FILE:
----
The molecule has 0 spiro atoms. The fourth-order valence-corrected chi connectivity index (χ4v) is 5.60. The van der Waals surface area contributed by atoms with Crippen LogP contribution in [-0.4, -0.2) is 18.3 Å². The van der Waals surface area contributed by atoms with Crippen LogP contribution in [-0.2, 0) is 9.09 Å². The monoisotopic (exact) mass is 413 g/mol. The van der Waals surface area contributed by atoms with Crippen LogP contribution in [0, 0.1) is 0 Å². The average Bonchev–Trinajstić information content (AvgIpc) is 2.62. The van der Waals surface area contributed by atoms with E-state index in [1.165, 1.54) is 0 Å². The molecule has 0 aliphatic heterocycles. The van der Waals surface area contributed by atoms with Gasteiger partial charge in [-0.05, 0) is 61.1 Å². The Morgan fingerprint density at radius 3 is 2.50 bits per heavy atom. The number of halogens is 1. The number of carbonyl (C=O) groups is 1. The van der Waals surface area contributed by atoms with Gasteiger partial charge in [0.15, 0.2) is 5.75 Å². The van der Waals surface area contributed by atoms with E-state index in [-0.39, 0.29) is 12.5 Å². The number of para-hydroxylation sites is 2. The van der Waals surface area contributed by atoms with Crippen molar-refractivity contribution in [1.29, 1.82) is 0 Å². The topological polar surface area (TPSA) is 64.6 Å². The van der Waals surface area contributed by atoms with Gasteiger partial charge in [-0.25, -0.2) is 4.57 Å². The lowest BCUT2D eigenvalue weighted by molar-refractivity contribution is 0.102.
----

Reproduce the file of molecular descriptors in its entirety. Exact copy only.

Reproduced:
The molecule has 0 spiro atoms. The fourth-order valence-corrected chi connectivity index (χ4v) is 5.60. The van der Waals surface area contributed by atoms with Crippen LogP contribution in [-0.4, -0.2) is 18.3 Å². The van der Waals surface area contributed by atoms with Crippen LogP contribution in [-0.2, 0) is 9.09 Å². The monoisotopic (exact) mass is 413 g/mol. The van der Waals surface area contributed by atoms with Crippen LogP contribution in [0, 0.1) is 0 Å². The average Bonchev–Trinajstić information content (AvgIpc) is 2.62. The van der Waals surface area contributed by atoms with E-state index in [1.165, 1.54) is 0 Å². The molecule has 0 aliphatic heterocycles. The van der Waals surface area contributed by atoms with Gasteiger partial charge in [-0.05, 0) is 61.1 Å². The Morgan fingerprint density at radius 3 is 2.50 bits per heavy atom. The number of halogens is 1. The number of carbonyl (C=O) groups is 1. The van der Waals surface area contributed by atoms with Gasteiger partial charge in [0.15, 0.2) is 5.75 Å². The van der Waals surface area contributed by atoms with E-state index in [-0.39, 0.29) is 12.5 Å². The number of para-hydroxylation sites is 2. The van der Waals surface area contributed by atoms with Crippen molar-refractivity contribution in [1.29, 1.82) is 0 Å². The topological polar surface area (TPSA) is 64.6 Å². The van der Waals surface area contributed by atoms with Gasteiger partial charge in [-0.25, -0.2) is 4.57 Å². The lowest BCUT2D eigenvalue weighted by molar-refractivity contribution is 0.102.